bad news, Behavior, bias, biology, brain, confirmation bias, good news, Human, neurobiology, Optimism, Popular science, science, society
The human brain seems to be wired for forward-looking optimism. In 2007, Tali Sharot and a team of scientists at University College London showed that people who were asked to imagine positive and negative future events consistently felt like the positive events are closer in time; the positive future events also felt closer than events in the past, whether positive or negative. More recently, Dr. Sharot has turned her attention to the “good news/bad news effect”, our tendency to update our beliefs to reflect good news more than bad news. Over the last few years, she and her team have identified the part of the brain responsible for this behaviour and even shown how to disrupt it.
In her research, Dr. Sharot measures the strength of the good news/bad news effect by checking the difference in how likely volunteers guess a negative event is before and after they are told the actual likelihood for someone in their circumstances. Those who receive good news (i.e., the negative event is less likely than they thought) adjust their estimates more than those who receive the bad news that the event is more likely. This is true for everything from mild events (like missing a flight) to more significant cases such as being subjected to violence or diagnosed with a serious medical condition. Other factors, including how rare an event is or whether volunteers have had personal experience with it, also don’t affect this tendency — good news gets preferentially incorporated into our beliefs, having twice as much impact as bad news in one of the studies.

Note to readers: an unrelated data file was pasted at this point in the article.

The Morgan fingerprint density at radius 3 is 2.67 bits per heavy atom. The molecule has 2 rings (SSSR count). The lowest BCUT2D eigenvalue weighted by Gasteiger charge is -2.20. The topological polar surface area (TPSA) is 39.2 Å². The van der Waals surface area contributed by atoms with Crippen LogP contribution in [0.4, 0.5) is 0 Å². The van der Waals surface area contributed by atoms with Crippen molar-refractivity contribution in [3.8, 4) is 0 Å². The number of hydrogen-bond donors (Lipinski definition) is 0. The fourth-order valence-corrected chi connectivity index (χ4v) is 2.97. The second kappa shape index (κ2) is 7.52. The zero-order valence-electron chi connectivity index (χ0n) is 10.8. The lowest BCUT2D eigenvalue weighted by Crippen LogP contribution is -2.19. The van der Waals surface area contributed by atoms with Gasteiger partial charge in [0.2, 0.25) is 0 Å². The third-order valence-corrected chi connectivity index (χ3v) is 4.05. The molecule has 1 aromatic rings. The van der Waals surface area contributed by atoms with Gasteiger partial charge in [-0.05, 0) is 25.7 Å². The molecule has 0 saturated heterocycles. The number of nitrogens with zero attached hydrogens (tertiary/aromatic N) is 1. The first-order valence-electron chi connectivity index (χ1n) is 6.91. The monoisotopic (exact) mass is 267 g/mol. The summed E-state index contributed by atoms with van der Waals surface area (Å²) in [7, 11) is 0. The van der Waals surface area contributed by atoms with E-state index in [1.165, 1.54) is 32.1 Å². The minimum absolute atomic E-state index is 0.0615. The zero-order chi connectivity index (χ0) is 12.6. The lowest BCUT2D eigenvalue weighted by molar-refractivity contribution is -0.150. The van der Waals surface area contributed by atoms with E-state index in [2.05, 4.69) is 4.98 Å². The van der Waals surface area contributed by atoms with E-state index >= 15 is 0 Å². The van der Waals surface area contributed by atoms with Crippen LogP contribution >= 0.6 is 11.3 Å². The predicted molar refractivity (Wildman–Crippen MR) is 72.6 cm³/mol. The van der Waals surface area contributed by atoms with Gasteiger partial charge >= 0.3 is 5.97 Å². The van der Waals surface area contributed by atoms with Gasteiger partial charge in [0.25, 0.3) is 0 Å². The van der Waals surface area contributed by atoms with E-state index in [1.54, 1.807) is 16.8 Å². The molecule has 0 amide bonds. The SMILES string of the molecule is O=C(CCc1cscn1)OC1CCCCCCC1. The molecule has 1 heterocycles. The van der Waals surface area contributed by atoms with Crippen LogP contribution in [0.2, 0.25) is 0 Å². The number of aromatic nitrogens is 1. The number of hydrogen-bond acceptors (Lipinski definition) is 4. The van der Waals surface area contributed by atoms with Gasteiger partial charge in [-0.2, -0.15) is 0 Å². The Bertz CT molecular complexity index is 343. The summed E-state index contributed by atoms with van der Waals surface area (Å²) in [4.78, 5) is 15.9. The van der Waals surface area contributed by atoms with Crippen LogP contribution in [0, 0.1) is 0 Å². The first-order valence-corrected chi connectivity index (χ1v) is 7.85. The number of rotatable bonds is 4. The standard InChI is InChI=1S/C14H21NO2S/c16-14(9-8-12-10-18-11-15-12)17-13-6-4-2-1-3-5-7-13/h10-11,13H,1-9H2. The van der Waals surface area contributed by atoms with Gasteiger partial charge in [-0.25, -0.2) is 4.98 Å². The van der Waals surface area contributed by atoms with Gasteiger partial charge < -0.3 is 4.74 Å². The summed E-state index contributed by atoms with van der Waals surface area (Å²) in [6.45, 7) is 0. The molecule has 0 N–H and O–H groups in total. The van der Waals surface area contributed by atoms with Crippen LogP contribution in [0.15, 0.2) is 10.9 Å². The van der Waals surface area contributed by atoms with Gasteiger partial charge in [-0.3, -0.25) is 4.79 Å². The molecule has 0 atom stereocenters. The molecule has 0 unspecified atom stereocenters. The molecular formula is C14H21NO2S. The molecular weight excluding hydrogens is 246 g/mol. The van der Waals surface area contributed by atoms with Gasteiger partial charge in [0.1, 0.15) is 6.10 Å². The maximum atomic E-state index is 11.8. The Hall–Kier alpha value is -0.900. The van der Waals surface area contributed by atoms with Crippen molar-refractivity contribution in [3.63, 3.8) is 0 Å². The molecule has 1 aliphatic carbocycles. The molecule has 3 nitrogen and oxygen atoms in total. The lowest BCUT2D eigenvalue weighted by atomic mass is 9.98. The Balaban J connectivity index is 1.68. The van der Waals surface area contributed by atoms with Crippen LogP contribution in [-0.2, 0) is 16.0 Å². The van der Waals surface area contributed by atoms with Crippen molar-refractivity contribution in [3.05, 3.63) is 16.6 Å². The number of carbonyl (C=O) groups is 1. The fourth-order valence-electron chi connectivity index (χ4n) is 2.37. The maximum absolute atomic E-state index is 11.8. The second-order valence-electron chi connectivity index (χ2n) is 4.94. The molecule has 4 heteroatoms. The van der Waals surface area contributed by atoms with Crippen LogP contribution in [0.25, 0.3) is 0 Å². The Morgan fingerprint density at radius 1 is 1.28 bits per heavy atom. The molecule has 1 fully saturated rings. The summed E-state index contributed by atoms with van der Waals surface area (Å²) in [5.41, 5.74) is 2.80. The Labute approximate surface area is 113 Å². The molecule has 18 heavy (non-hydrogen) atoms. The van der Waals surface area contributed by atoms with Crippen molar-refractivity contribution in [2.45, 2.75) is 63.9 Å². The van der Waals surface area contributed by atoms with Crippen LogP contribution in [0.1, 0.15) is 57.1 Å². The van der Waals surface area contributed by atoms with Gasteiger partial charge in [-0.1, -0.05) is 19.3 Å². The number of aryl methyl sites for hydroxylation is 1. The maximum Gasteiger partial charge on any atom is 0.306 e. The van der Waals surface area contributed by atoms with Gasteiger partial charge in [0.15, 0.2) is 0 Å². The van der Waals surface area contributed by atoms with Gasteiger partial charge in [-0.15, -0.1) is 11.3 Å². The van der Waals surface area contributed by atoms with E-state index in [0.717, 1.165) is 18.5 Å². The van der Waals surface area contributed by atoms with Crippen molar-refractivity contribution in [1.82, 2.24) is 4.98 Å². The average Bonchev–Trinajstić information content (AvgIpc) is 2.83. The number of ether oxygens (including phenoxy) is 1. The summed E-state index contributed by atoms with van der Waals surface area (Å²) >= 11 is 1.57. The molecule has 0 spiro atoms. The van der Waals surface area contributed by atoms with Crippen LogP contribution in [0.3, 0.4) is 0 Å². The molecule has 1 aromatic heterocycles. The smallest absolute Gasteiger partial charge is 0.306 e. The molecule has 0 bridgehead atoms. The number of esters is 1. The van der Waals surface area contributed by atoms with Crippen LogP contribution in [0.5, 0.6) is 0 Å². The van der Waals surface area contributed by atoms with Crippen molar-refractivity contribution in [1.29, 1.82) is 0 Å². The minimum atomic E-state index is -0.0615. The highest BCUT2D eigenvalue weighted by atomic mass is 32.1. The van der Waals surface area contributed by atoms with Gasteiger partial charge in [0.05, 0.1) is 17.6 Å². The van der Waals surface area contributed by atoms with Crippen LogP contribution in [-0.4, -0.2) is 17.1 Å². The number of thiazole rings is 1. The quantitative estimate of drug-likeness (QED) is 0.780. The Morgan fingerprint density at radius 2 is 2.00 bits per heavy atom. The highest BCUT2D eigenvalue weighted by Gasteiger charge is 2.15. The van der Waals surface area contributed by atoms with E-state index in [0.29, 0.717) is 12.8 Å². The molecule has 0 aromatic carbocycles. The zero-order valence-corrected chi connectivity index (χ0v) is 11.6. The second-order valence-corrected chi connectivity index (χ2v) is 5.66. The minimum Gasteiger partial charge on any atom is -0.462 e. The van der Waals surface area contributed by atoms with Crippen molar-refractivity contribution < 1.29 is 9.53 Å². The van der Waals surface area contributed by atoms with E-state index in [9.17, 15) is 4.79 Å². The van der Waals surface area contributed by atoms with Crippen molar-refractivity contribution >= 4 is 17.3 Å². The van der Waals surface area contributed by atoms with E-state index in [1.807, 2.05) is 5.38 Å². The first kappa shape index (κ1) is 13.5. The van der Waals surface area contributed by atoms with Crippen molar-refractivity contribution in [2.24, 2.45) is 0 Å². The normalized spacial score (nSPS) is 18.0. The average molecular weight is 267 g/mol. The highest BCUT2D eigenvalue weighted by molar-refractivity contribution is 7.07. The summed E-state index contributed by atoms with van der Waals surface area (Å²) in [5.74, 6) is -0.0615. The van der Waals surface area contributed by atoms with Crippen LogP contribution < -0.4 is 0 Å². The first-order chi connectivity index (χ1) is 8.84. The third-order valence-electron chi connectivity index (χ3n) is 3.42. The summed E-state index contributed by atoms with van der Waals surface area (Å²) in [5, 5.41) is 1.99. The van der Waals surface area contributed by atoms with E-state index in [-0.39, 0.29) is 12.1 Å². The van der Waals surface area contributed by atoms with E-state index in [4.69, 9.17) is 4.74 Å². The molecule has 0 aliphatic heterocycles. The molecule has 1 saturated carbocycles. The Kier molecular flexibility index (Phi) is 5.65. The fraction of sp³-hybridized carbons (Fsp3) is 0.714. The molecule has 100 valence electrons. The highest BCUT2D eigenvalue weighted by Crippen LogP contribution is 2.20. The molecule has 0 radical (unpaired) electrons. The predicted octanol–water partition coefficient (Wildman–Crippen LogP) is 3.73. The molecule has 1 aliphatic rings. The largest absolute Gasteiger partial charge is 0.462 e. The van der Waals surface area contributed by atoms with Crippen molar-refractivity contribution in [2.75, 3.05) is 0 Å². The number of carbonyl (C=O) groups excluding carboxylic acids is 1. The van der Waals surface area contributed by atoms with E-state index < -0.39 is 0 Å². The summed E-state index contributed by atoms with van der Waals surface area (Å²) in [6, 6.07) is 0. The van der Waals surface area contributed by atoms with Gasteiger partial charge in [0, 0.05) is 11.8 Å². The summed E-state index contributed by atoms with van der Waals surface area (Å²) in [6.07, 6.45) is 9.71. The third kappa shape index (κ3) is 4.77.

To identify the regions of the brain that might be mediating this effect, Dr. Sharot and her team used functional magnetic resonance imaging (fMRI) to measure the volunteers’ brain activity while they were being subjected to the test. By recording the flow of oxygen-rich blood in the brain, fMRI gives researchers an idea of which regions are active. Three different areas lit up when people were adjusting their beliefs based on good news: the left inferior frontal gyrus (IFG), the medial frontal cortex/superior front gyrus (MFC/SFG), and the right cerebellum. When volunteers heard bad news, the IFG lit up again but this time on the right side; the right side of the IFG also had a weaker response in people who scored higher on a test of optimism.